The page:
Occupy Simchat Torah
Confused by the two apparently conflicting views of Occupy Wall Street's relations with the Jews — The Emergency Committee for Israel portrays the occupiers as a bunch of anti-Semites, while the Forward described Kol Nidre services being held at Occupy Wall Street on Yom Kippur — I went down there myself Thursday night for "Occupy Simchat Torah."
Sure enough, a couple of hundred mostly young Jews participated in joyous dancing and singing with two torah scrolls (video here) to celebrate the holiday that marks the end of one annual cycle of reading the Torah and the beginning of a new one. There were plenty of faces I recognized — Hebrew school directors, rabbis, seminary professors, Jewish day school teachers, and employees at other non-profits, many of which are funded largely if not exclusively by Jews who work on Wall Street.
What, exactly, Occupy Simchat Torah had to do with Occupy Wall Street was less than clear. The Simchat Torah took place in a plaza at Broadway and Liberty Streets, beneath the office building that houses Brown Brothers Harriman, and across the street from the Zuccotti Park that houses the Occupy Wall Street encampment. While the Jews were singing and dancing with the torahs, the Occupy Wall Street people were having a meeting to discuss such urgent internal organizational issues as, "What is the enforcement if a working group does not produce a charter?"
When the "Occupy Simchat Torah" Jews did cross Broadway to make a circuit around the "Occupy Wall Street" crowd, it felt almost disruptive. It was late enough that some of the Occupy Wall Streeters had already retired to their tents and sleeping bags. Then the crowd of noisy Jews came by to rouse them, and to make noise that interfered with their organizational meeting. If the Occupy Wall Street crowd had any latent anti-Semitism to begin with, the Simchat Torah event might have brought it to the surface, or at least generated a bit of non-bigoted annoyance. As it is, they are probably used to outside groups trying to glom onto their movement for their own purposes — anti-fracking activists, Ron Paul supporters. Why not Jews, too?
I walked through the Occupy Wall Street encampment wearing a yarmulke and was met with no open hostility. There was a lavish food servery worthy of a hotel buffet, an extensive library of both political and non-political books, a board listing the meeting times of the various working groups — "security" "media," "direct action," and "kitchen." There were tables devoted to "community affairs" — relations with the surrounding neighborhood — and "informacion en espanol." The police presence was surprisingly light by New York City protest standards.
I stopped by the English-language information table to ask what the occupiers' demands were, and the woman at the desk, who said her name was "Rose," 22, of Newburgh, N.Y., said every individual had his or her own demands. I asked her what her demand was and she said it was "student debt abolishment — a bailout for students." She said she had $35,000 in student debt after three years at SUNY Cobleskill. I asked her who should pay the debt? "The government," she replied.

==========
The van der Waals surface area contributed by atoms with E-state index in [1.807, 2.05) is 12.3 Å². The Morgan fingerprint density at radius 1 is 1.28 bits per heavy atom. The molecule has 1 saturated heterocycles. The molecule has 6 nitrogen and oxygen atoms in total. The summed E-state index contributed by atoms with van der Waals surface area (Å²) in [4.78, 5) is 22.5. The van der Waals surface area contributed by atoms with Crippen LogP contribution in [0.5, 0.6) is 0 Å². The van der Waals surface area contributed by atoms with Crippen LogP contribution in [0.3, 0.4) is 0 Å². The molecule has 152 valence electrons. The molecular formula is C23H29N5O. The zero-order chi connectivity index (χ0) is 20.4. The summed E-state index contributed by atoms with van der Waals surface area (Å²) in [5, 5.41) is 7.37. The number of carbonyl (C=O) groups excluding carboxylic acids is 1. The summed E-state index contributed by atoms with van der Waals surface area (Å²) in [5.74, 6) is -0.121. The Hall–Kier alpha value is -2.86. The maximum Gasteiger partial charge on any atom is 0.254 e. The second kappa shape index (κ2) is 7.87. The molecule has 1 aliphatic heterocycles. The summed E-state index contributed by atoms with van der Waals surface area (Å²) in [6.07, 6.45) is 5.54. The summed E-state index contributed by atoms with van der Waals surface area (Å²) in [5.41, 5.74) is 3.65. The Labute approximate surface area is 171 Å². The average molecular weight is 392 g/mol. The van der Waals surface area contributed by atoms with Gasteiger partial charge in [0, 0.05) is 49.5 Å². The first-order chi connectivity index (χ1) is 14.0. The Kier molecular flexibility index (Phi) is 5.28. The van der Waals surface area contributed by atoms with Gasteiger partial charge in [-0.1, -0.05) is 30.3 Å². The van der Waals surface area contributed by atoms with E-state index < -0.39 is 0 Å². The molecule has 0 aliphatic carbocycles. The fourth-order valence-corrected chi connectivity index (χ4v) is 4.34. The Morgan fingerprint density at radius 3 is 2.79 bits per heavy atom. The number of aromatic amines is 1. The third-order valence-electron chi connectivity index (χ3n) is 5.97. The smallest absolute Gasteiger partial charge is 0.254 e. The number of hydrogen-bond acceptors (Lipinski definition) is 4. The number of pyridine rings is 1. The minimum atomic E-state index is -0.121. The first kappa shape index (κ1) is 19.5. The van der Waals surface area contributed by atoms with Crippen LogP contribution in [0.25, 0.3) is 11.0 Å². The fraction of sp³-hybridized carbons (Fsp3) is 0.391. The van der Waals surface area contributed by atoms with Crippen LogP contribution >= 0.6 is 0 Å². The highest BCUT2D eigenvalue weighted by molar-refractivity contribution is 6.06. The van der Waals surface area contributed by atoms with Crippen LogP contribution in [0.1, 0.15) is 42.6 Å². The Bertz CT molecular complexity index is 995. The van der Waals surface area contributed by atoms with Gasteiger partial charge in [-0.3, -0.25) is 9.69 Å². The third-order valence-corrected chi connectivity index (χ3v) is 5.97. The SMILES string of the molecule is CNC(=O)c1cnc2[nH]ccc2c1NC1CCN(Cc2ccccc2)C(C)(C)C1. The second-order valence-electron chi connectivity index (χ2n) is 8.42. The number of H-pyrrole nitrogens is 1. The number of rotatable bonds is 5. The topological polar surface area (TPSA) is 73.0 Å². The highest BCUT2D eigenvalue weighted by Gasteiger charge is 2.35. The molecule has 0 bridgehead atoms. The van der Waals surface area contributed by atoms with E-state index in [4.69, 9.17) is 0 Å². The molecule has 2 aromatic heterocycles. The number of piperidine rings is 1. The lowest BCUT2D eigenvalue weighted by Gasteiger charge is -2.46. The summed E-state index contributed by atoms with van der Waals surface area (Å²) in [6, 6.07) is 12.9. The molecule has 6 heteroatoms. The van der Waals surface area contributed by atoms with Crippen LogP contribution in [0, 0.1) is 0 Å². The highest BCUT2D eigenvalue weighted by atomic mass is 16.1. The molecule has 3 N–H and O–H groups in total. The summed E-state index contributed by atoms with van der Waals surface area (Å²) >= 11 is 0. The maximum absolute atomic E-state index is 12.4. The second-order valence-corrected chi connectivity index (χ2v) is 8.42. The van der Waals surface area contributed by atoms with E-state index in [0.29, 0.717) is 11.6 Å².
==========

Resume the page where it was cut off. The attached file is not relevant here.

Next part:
A friend who arrived at the Occupy Simchat Torah event before I did said that some introductory remarks had associated the celebration with outdoor Simchat Torah celebrations at the Carlebach Shul on Manhattan's Upper West Side, which ended after the terrorist attacks of September 11, 2001, and with public Simchat Torah celebrations in Moscow during the age of the Soviet Union.
The Soviet reference touched a nerve with me, because no one knew better than the Soviet Communists how to use public shows of Judaism — whether at Birobidzhan or at a synagogue in Moscow — to mask a virulently anti-Semitic underlying agenda. It would be a shame if the pictures and videos of Jews with torahs and prayer shawls at Occupy Simchat Torah were used to advance a classically anti-Semitic agenda of scapegoating bankers and banks for economic hard times whose cause is actually much broader and includes not mainly bankers (whose work, after all, is essential to capitalist prosperity) but also consumers, politicians, and regulators.
The Occupy Simchat Torah crowd, for its part, seemed motivated not so much by anti-Wall Street rage than by curiosity and the chance to participate in a spirited outdoor service. I heard one participant tell another that she thought it would be a good answer to the charge that Occupy Wall Street is full of anti-Semitism.
In the Soviet example, there were communists with Jewish backgrounds, but they eventually turned violently on the Jews in the Soviet Union. Here in New York, there are Jews both among the bankers and among the protesters against the bankers, probably more a sign of Jewish integration into the overall American population than an indicator of any Jewish particularity.
If the Occupy Wall Street movement does turn against the Jews, it certainly wouldn't be the first American protest movement to do so. The Civil Rights movement (via Malcolm X) and the anti-Vietnam War (ask Martin Peretz) movements both, in their ways, did so in the end, despite Jewish participation at the outset in both. The Occupy Simchat Torah participants seemed to be trying to do what they can to prevent such a nasty turn in this one. If they succeed, as I hope they do, it will take more than a night of praying, singing, and dancing with torahs. And if they do not succeed, they might instead find themselves confronting the old and hard truth that anti-Semitism is spawned, in the end, not by the behavior of Jews, good or ill, but by the anti-Semites.
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